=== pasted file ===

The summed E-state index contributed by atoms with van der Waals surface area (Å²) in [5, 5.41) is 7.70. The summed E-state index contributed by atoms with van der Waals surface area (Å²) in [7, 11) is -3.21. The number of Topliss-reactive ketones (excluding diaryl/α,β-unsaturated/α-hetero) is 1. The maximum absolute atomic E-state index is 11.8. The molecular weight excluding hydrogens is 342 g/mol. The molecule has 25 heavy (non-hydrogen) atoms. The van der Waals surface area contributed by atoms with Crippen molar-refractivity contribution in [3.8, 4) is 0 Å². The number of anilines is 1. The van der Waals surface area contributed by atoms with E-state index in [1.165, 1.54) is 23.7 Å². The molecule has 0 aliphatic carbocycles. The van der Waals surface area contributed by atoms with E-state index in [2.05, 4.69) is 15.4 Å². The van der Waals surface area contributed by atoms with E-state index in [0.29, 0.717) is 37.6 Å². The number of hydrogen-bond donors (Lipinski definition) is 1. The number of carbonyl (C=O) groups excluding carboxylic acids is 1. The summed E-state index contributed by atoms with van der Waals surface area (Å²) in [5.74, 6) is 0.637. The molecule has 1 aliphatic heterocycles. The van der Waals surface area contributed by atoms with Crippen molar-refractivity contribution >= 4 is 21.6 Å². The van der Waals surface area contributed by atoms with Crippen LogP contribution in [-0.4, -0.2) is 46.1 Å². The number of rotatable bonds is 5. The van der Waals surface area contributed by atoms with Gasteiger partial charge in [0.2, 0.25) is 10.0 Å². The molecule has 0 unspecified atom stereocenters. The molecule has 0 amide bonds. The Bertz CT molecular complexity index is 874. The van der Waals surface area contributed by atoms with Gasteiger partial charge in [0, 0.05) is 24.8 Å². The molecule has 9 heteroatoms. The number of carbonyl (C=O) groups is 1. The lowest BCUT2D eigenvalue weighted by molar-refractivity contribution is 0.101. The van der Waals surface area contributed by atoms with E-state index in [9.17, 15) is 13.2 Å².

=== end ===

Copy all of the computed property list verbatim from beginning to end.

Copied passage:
The summed E-state index contributed by atoms with van der Waals surface area (Å²) in [5, 5.41) is 7.70. The summed E-state index contributed by atoms with van der Waals surface area (Å²) in [7, 11) is -3.21. The number of Topliss-reactive ketones (excluding diaryl/α,β-unsaturated/α-hetero) is 1. The maximum absolute atomic E-state index is 11.8. The molecular weight excluding hydrogens is 342 g/mol. The molecule has 25 heavy (non-hydrogen) atoms. The van der Waals surface area contributed by atoms with Crippen molar-refractivity contribution in [3.8, 4) is 0 Å². The number of anilines is 1. The van der Waals surface area contributed by atoms with E-state index in [1.165, 1.54) is 23.7 Å². The molecule has 0 aliphatic carbocycles. The van der Waals surface area contributed by atoms with E-state index in [2.05, 4.69) is 15.4 Å². The van der Waals surface area contributed by atoms with E-state index in [0.29, 0.717) is 37.6 Å². The number of hydrogen-bond donors (Lipinski definition) is 1. The number of carbonyl (C=O) groups excluding carboxylic acids is 1. The summed E-state index contributed by atoms with van der Waals surface area (Å²) in [5.74, 6) is 0.637. The molecule has 1 aliphatic heterocycles. The van der Waals surface area contributed by atoms with Crippen molar-refractivity contribution >= 4 is 21.6 Å². The van der Waals surface area contributed by atoms with Crippen LogP contribution in [-0.4, -0.2) is 46.1 Å². The number of rotatable bonds is 5. The van der Waals surface area contributed by atoms with Gasteiger partial charge in [0.2, 0.25) is 10.0 Å². The molecule has 0 unspecified atom stereocenters. The molecule has 0 amide bonds. The Bertz CT molecular complexity index is 874. The van der Waals surface area contributed by atoms with Gasteiger partial charge in [0, 0.05) is 24.8 Å². The molecule has 9 heteroatoms. The number of carbonyl (C=O) groups is 1. The lowest BCUT2D eigenvalue weighted by molar-refractivity contribution is 0.101. The van der Waals surface area contributed by atoms with E-state index in [9.17, 15) is 13.2 Å².